Twitter Cracks Down on Archiving Politicians' Deleted Tweets

Published: August 27, 2015 9:38 PM /


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In a controversial move, Twitter has completely cracked-down on third-parties making use of the Twitter APIs to archive politicians' deleted tweets. While this move may come as a shock to some people, it's actually in accordance with Twitter's longstanding policy that developers making use of the API's must delete content that Twitter reports as deleted.

Back in May, Twitter had gone after Politwoops, an American based service that archived deleted tweets made by politicians. At the time there was some confusion as to why Politwoops was singled out when there are so many similar projects that do the same thing. It seems this was just a temporary oversight as Twitter has gone after another tweet archiving project. Over the weekend, the Open State Foundation received a notice that they were being denied access to Twitter's APIs, because their project violates Twitter's terms of service by archiving deleted tweets. Some are puzzled by the timing of this crackdown, as these archiving projects have been in violation of the terms of service for years without consequence, and Twitter has not explained why it has suddenly decided to shut down these projects.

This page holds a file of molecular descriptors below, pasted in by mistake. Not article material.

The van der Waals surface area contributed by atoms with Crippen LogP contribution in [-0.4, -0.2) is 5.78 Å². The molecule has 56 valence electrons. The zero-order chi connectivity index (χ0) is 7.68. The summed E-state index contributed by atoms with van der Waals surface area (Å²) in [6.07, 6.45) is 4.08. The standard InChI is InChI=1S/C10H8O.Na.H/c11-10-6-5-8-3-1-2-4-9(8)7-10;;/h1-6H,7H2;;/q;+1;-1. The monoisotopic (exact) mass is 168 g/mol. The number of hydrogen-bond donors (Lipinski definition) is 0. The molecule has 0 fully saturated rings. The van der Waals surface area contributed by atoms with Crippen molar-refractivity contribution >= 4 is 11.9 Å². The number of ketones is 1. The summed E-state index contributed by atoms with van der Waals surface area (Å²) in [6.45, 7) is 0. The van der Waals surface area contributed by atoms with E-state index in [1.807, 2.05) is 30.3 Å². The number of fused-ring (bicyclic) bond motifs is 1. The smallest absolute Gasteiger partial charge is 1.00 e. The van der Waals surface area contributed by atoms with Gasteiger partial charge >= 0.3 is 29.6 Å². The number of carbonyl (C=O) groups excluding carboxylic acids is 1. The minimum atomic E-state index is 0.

This move by Twitter has drawn criticism from activist groups like the EFF. While this policy by Twitter exists to protect the privacy of its users, its questionable whether politicians making public statements, that were posted for the entire world to see, have any expectation of privacy regarding those statements. While the EFF acknowledges that Twitter is within its rights to run its business in this manner if they wish, they express disappointment that Twitter would shut down efforts to hold politicians accountable by archiving their statements. It is possible to keep Twitter's existing policy in place mostly unchanged to protect the privacy of ordinary users, but adding narrow exceptions allowing developers to archive tweets by politicians that are in the public interest, but for now Twitter insists on treating politicians like any other users.

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I’m a technology reporter located near the Innovation District of Kitchener-Waterloo, Ontario.